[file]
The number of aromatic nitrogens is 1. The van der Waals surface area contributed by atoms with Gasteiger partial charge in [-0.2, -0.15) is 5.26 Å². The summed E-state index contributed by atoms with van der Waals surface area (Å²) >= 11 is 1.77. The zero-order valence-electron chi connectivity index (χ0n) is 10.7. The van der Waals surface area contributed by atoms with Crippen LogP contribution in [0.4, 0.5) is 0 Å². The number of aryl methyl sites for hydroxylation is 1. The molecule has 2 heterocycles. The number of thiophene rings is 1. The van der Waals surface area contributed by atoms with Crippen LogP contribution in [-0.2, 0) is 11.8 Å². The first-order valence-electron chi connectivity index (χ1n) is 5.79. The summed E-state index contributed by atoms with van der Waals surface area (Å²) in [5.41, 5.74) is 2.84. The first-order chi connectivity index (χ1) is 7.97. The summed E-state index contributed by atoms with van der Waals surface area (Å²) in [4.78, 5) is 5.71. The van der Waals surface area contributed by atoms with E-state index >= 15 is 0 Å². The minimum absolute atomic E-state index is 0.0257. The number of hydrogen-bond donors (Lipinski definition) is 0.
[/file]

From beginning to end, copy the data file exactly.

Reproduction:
The number of aromatic nitrogens is 1. The van der Waals surface area contributed by atoms with Gasteiger partial charge in [-0.2, -0.15) is 5.26 Å². The summed E-state index contributed by atoms with van der Waals surface area (Å²) >= 11 is 1.77. The zero-order valence-electron chi connectivity index (χ0n) is 10.7. The van der Waals surface area contributed by atoms with Crippen LogP contribution in [0.4, 0.5) is 0 Å². The number of aryl methyl sites for hydroxylation is 1. The molecule has 2 heterocycles. The number of thiophene rings is 1. The van der Waals surface area contributed by atoms with Crippen LogP contribution in [-0.2, 0) is 11.8 Å². The first-order valence-electron chi connectivity index (χ1n) is 5.79. The summed E-state index contributed by atoms with van der Waals surface area (Å²) in [5.41, 5.74) is 2.84. The first-order chi connectivity index (χ1) is 7.97. The summed E-state index contributed by atoms with van der Waals surface area (Å²) in [4.78, 5) is 5.71. The van der Waals surface area contributed by atoms with E-state index >= 15 is 0 Å². The minimum absolute atomic E-state index is 0.0257. The number of hydrogen-bond donors (Lipinski definition) is 0.